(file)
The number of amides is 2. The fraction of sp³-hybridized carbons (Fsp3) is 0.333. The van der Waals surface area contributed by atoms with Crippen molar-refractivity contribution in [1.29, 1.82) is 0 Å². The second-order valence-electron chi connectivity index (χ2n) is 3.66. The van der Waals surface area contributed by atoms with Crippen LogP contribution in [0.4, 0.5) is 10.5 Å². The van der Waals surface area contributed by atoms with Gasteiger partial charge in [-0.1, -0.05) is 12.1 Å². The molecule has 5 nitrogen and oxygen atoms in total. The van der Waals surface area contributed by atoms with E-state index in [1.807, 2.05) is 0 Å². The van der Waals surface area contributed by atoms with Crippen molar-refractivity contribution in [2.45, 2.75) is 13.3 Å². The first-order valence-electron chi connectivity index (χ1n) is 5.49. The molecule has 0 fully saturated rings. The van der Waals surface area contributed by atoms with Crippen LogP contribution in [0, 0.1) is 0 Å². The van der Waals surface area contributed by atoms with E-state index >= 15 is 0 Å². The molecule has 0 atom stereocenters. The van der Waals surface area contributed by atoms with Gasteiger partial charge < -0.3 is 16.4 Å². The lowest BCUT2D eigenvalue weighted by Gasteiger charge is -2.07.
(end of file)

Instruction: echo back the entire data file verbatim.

The number of amides is 2. The fraction of sp³-hybridized carbons (Fsp3) is 0.333. The van der Waals surface area contributed by atoms with Crippen molar-refractivity contribution in [1.29, 1.82) is 0 Å². The second-order valence-electron chi connectivity index (χ2n) is 3.66. The van der Waals surface area contributed by atoms with Crippen LogP contribution in [0.4, 0.5) is 10.5 Å². The van der Waals surface area contributed by atoms with Gasteiger partial charge in [-0.1, -0.05) is 12.1 Å². The molecule has 5 nitrogen and oxygen atoms in total. The van der Waals surface area contributed by atoms with E-state index in [1.807, 2.05) is 0 Å². The van der Waals surface area contributed by atoms with Crippen molar-refractivity contribution in [2.45, 2.75) is 13.3 Å². The first-order valence-electron chi connectivity index (χ1n) is 5.49. The molecule has 0 fully saturated rings. The van der Waals surface area contributed by atoms with Crippen LogP contribution in [0, 0.1) is 0 Å². The van der Waals surface area contributed by atoms with E-state index >= 15 is 0 Å². The molecule has 0 atom stereocenters. The van der Waals surface area contributed by atoms with Gasteiger partial charge < -0.3 is 16.4 Å². The lowest BCUT2D eigenvalue weighted by Gasteiger charge is -2.07.